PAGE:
I am currently reading my way through a long list of science fiction and fantasy titles. (http://www.npr.org/2011/08/07/138938145/science-fiction-and-fantasy-finalists if you are interested in the list).
Born into an oppressive, colonialist society, Creole heiress Antoinette Cosway meets a young Englishman who is drawn to her innocent sensuality and beauty. But soon after their marriage, rumors of madness in her family poison his mind against her. He forces Antoinette to conform to his rigid Victorian ideals.
The accepted wisdom of writing is to “write what you know.” And Jean Rhys knew the Caribbean area, about being a woman there, and about the effects of colonialism. Like Bertha Mason/Antoinette Cosway (the future madwoman in Mr. Rochester’s attic in Jane Eyre), she was a Creole woman from Dominica and she led a difficult life when she was sent to school in England. Did she feel like she belonged in neither the Caribbean culture nor in England, perhaps feeling mired in the seaweed of the Sargasso Sea which separates the two areas? Rhys certainly knew poverty, alcoholism, and struggling to survive in a system which favours men.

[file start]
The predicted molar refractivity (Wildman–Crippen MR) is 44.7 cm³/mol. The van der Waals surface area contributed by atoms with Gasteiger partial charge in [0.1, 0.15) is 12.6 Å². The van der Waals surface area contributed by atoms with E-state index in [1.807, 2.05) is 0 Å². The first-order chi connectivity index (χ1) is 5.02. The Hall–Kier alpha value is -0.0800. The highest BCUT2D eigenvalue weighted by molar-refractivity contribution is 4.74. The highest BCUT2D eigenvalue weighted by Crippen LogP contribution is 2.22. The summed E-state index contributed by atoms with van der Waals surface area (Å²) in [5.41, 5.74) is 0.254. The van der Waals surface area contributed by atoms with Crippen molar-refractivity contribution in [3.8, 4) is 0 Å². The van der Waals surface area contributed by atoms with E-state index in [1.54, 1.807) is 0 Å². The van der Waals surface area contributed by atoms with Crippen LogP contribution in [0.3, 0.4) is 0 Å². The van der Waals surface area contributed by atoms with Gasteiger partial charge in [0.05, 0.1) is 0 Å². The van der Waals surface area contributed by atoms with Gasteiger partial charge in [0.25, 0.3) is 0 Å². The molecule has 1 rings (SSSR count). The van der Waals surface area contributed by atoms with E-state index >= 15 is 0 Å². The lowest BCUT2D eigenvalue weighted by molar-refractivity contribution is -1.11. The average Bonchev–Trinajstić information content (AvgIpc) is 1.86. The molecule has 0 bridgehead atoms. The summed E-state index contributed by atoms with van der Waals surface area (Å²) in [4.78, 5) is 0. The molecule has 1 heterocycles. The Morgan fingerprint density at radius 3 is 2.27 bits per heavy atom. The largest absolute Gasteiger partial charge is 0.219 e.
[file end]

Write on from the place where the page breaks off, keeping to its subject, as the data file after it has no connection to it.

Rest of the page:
The heat of the tropical location matches well with the heated nature of Antoinette’s relationship with Rochester and contrasts nicely with the coldness so evident in Jane Eyre in both climate and people. Rochester, being young and used to emotionally controlled, cooler English women, has no idea how to deal with her. He truly only wants her money, not her person, so he uses his Victorian male prerogative to declare her mad, to change her name to Bertha, to force her to move to England and to be confined to the attic. She is in practical terms owned by Rochester, just as any slave would be, by virtue of having married him, despite where she may fall along the white/black continuum (too white to fit in to Caribbean society, not quite white enough for England).
Who wouldn’t go mad under those conditions?